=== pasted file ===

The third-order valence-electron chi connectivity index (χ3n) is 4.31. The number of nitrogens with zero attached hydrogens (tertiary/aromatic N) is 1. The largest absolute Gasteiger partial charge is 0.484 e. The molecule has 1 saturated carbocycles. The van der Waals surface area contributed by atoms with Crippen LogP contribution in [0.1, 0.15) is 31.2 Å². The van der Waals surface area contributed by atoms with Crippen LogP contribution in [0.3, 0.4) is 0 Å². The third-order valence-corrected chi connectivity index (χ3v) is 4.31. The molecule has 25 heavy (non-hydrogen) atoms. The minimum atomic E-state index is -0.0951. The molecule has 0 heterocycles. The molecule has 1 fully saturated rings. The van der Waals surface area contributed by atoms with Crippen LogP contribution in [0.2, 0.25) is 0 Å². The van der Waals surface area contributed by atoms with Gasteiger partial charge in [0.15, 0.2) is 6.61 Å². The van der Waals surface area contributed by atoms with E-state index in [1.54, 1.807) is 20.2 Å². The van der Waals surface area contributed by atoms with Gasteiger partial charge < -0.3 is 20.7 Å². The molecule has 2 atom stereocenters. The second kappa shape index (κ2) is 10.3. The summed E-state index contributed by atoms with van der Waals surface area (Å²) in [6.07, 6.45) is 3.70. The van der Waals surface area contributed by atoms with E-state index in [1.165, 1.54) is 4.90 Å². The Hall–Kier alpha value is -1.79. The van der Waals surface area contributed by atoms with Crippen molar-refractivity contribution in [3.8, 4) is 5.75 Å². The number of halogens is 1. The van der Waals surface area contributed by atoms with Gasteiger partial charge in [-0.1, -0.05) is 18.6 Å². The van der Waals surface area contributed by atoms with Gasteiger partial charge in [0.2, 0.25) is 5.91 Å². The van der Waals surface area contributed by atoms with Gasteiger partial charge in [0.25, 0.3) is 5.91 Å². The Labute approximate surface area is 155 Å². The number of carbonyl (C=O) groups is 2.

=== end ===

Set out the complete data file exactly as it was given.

The third-order valence-electron chi connectivity index (χ3n) is 4.31. The number of nitrogens with zero attached hydrogens (tertiary/aromatic N) is 1. The largest absolute Gasteiger partial charge is 0.484 e. The molecule has 1 saturated carbocycles. The van der Waals surface area contributed by atoms with Crippen LogP contribution in [0.1, 0.15) is 31.2 Å². The van der Waals surface area contributed by atoms with Crippen LogP contribution in [0.3, 0.4) is 0 Å². The third-order valence-corrected chi connectivity index (χ3v) is 4.31. The molecule has 25 heavy (non-hydrogen) atoms. The minimum atomic E-state index is -0.0951. The molecule has 0 heterocycles. The molecule has 1 fully saturated rings. The van der Waals surface area contributed by atoms with Crippen LogP contribution in [0.2, 0.25) is 0 Å². The van der Waals surface area contributed by atoms with Gasteiger partial charge in [0.15, 0.2) is 6.61 Å². The van der Waals surface area contributed by atoms with E-state index in [1.54, 1.807) is 20.2 Å². The van der Waals surface area contributed by atoms with Gasteiger partial charge < -0.3 is 20.7 Å². The molecule has 2 atom stereocenters. The second kappa shape index (κ2) is 10.3. The summed E-state index contributed by atoms with van der Waals surface area (Å²) in [6.07, 6.45) is 3.70. The van der Waals surface area contributed by atoms with E-state index in [1.165, 1.54) is 4.90 Å². The Hall–Kier alpha value is -1.79. The van der Waals surface area contributed by atoms with Crippen molar-refractivity contribution in [3.8, 4) is 5.75 Å². The number of halogens is 1. The van der Waals surface area contributed by atoms with Gasteiger partial charge in [-0.1, -0.05) is 18.6 Å². The van der Waals surface area contributed by atoms with Gasteiger partial charge in [0.2, 0.25) is 5.91 Å². The van der Waals surface area contributed by atoms with Gasteiger partial charge in [0.25, 0.3) is 5.91 Å². The Labute approximate surface area is 155 Å². The number of carbonyl (C=O) groups is 2.